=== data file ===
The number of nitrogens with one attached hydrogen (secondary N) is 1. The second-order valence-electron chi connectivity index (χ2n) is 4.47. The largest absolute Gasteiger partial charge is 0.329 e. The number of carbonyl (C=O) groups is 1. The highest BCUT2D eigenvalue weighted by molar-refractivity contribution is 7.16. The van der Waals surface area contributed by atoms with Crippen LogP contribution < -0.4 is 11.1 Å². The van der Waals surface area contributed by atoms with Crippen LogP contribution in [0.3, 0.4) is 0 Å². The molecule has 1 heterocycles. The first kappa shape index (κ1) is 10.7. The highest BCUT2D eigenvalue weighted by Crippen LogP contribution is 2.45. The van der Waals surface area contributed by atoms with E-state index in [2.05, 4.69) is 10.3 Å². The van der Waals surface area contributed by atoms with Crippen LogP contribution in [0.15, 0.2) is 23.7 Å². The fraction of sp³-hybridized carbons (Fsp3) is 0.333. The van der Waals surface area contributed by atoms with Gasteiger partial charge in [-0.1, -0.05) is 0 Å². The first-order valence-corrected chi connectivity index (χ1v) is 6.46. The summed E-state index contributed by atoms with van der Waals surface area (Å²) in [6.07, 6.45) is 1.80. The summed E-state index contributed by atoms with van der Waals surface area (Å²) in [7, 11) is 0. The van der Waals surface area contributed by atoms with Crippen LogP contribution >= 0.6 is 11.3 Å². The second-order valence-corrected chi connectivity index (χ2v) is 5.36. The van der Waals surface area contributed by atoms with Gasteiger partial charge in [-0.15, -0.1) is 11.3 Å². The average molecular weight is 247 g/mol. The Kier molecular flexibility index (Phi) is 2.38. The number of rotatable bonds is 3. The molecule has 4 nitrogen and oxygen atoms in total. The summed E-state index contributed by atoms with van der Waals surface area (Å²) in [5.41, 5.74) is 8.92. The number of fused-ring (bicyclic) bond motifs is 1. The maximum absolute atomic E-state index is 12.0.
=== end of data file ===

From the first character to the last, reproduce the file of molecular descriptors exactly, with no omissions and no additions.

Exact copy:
The number of nitrogens with one attached hydrogen (secondary N) is 1. The second-order valence-electron chi connectivity index (χ2n) is 4.47. The largest absolute Gasteiger partial charge is 0.329 e. The number of carbonyl (C=O) groups is 1. The highest BCUT2D eigenvalue weighted by molar-refractivity contribution is 7.16. The van der Waals surface area contributed by atoms with Crippen LogP contribution < -0.4 is 11.1 Å². The van der Waals surface area contributed by atoms with Crippen LogP contribution in [0.3, 0.4) is 0 Å². The molecule has 1 heterocycles. The first kappa shape index (κ1) is 10.7. The highest BCUT2D eigenvalue weighted by Crippen LogP contribution is 2.45. The van der Waals surface area contributed by atoms with E-state index in [2.05, 4.69) is 10.3 Å². The van der Waals surface area contributed by atoms with Crippen LogP contribution in [0.15, 0.2) is 23.7 Å². The fraction of sp³-hybridized carbons (Fsp3) is 0.333. The van der Waals surface area contributed by atoms with Gasteiger partial charge in [-0.1, -0.05) is 0 Å². The first-order valence-corrected chi connectivity index (χ1v) is 6.46. The summed E-state index contributed by atoms with van der Waals surface area (Å²) in [6.07, 6.45) is 1.80. The summed E-state index contributed by atoms with van der Waals surface area (Å²) in [7, 11) is 0. The van der Waals surface area contributed by atoms with Crippen LogP contribution >= 0.6 is 11.3 Å². The second-order valence-corrected chi connectivity index (χ2v) is 5.36. The van der Waals surface area contributed by atoms with Gasteiger partial charge in [-0.15, -0.1) is 11.3 Å². The average molecular weight is 247 g/mol. The Kier molecular flexibility index (Phi) is 2.38. The number of rotatable bonds is 3. The molecule has 4 nitrogen and oxygen atoms in total. The summed E-state index contributed by atoms with van der Waals surface area (Å²) in [5.41, 5.74) is 8.92. The number of fused-ring (bicyclic) bond motifs is 1. The maximum absolute atomic E-state index is 12.0.